Microorganisms and Bioterrorism için kapak resmi
Başlık:
Microorganisms and Bioterrorism
Dil:
English
ISBN:
9780387281599
Yayın Bilgileri:
Boston, MA : Springer US, 2006.
Fiziksel Tanımlama:
XX, 240 p. 14 illus. online resource.
Seri:
Infectious Agents and Pathogenesis,
İçerik:
Biotechnology and the Public Health Response to Bioterrorism -- Historical Perspectives of Microbial Bioterrorism -- The Infectious Disease Physician and Microbial Bioterrorism -- Modulation of Innate Immunity to Protect Against Biological Weapon Threat -- Smallpox: Pathogenesis and Host Immune Responses Relevant to Vaccine and Therapeutic Strategies -- Bacillus anthracis: Agent of Bioterror and Disease -- Tularemia Pathogenesis and Immunity -- Brucella and Bioterrorism -- Pneumonic Plague -- Coxiella burnetii, Q Fever, and Bioterrorism -- Genomic and Proteomic Approaches Against Q Fever -- Rickettsia rickettsii and Other Members of the Spotted Fever Group as Potential Bioweapons.

Mevcut:*

Materyal Türü
Demirbaş Numarası
Yer Numarası
Raf Konumu
Mevcut Konumu
Materyal Istek
E-Kitap 1815508-1001 QR1 -502 SPRINGER E-Kitap Koleksiyonu
Arıyor...

On Order

Özet

Özet

Aims to bring together information concerning microbes with potential as bioterrorist weapons. This work is useful for microbiologists, including bacteriologists, virologists and mycologists, in academia, government laboratories, and research institutes, public health physicians, researchers and scientists.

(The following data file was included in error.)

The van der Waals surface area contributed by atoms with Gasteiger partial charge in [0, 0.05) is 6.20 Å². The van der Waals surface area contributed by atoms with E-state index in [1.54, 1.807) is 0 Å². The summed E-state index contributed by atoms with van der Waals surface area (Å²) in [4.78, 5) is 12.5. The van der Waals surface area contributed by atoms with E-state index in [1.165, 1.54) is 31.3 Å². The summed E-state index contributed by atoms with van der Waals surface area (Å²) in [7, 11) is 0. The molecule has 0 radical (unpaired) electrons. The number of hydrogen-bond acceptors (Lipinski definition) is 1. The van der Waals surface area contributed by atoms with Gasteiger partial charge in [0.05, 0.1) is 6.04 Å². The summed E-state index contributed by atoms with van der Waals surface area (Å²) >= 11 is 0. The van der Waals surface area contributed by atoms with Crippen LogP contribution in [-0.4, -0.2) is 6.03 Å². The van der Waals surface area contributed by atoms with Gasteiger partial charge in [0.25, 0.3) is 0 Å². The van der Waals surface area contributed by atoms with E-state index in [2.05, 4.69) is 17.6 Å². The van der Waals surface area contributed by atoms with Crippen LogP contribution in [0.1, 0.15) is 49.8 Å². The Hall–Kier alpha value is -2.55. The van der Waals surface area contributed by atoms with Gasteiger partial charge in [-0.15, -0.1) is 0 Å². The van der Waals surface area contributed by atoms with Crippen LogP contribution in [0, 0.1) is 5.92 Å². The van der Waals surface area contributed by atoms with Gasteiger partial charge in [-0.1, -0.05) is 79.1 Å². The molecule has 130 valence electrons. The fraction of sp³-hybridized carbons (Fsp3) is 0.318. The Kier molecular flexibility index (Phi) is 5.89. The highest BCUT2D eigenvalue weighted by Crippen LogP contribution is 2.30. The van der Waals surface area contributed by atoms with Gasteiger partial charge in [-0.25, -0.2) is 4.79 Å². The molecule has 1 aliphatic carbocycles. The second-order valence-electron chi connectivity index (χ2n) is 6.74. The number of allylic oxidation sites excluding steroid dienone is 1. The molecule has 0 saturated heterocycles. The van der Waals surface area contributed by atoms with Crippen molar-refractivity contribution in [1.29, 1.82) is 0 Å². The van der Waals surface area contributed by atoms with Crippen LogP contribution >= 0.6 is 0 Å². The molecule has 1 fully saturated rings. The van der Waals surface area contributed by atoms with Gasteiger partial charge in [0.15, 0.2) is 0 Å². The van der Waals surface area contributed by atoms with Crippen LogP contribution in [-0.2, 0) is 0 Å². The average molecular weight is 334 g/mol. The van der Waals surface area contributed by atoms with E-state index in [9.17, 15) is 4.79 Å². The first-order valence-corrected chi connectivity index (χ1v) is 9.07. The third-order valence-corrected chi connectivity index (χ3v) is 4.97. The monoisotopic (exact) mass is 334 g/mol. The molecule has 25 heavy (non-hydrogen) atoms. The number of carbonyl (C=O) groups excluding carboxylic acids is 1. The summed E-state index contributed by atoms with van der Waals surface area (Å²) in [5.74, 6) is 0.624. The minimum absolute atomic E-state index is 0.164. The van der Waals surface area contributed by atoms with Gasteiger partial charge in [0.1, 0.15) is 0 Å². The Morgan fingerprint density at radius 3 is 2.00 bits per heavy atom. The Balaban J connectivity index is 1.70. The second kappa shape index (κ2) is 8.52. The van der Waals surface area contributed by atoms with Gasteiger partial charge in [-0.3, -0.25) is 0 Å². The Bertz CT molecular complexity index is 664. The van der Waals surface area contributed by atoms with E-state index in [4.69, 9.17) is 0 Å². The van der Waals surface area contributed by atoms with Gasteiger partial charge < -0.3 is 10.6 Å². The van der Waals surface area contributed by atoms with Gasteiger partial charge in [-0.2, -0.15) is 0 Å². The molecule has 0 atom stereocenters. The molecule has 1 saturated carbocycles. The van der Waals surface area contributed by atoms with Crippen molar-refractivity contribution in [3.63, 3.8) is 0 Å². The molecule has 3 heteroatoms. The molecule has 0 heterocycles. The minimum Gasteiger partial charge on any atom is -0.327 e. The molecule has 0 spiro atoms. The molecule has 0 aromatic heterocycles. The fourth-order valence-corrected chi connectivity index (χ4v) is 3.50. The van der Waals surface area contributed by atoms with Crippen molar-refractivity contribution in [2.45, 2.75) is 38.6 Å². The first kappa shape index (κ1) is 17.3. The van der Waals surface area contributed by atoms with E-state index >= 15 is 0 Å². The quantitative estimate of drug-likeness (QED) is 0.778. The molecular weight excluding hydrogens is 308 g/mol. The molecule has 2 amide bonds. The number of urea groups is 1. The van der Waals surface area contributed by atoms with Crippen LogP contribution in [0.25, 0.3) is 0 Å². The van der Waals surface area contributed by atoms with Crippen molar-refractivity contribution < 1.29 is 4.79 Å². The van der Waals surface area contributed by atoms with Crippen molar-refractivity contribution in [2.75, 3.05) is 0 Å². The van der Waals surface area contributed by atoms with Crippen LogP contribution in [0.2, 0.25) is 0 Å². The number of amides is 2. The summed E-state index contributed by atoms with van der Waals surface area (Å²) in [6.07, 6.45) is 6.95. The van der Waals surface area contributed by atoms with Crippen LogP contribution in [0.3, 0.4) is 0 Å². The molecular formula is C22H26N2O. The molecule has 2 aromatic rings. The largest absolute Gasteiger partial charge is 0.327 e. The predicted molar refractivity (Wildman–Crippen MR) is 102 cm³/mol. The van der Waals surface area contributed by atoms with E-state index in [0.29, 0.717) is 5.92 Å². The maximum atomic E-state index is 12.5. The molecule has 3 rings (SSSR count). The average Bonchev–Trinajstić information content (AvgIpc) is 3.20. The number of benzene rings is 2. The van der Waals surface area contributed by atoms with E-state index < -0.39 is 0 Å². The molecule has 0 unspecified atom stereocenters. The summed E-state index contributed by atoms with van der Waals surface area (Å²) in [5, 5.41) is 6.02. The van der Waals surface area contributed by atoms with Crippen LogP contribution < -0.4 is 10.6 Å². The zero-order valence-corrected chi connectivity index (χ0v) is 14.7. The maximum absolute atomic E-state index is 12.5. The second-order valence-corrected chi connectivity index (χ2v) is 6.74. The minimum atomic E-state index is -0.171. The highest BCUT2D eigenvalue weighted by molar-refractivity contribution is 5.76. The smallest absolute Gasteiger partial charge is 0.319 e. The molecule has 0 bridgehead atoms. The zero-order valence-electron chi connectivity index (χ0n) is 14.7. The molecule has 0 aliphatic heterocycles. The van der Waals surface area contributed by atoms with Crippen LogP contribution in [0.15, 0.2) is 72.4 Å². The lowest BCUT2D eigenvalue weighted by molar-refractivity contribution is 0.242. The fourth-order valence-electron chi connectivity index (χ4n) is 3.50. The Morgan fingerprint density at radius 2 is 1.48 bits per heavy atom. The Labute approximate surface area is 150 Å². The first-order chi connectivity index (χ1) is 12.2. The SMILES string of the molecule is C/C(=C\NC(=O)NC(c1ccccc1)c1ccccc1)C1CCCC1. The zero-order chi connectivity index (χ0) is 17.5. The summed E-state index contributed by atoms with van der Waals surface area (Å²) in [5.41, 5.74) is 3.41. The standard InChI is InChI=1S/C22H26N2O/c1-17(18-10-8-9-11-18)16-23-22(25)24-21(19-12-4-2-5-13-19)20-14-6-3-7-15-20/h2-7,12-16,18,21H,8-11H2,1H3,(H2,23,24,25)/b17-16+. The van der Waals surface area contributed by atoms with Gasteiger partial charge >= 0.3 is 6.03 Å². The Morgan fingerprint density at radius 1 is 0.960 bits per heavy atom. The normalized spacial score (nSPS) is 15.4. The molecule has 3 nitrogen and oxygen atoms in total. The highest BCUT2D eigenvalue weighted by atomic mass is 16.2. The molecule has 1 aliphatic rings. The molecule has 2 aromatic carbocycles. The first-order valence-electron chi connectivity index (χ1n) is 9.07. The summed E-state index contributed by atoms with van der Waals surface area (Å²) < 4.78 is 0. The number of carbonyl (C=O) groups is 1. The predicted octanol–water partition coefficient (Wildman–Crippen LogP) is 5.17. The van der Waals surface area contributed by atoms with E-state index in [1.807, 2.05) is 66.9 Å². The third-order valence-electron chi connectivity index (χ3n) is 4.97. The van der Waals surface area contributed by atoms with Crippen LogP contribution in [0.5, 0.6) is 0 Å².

İncelemeler 1

İnceleme Seç

This edited volume focuses on the biology of potential bioterrorism agents. A chapter on the history of microbial bioterrorism, which includes details such as the catapulting of the corpses of plague victims over city walls during sieges in the 14th century and the distribution of smallpox variola-contaminated blankets to Native Americans in the 18th century, places current bioterrorism risks in context. Chapters on smallpox, anthrax, tularemia, brucellosis, pneumonic plague, Q fever, and rickettsial diseases discuss agents' characteristics, clinical and epidemiological features, and vaccines and therapies for each infection. As in many edited volumes, the subject matter is uneven and not exhaustive. This work includes only selected Category A and Category B agents, and their descriptions vary in length and detail. Other material includes a brief chapter on the role of infectious-disease physicians and a chapter on immunology. One of the best characteristics of this book is the lengthy list of references at the end of each chapter, which researchers and medical practitioners may find useful. ^BSumming Up: Recommended. Upper-level undergraduates and above. K. H. Jacobsen Calvin College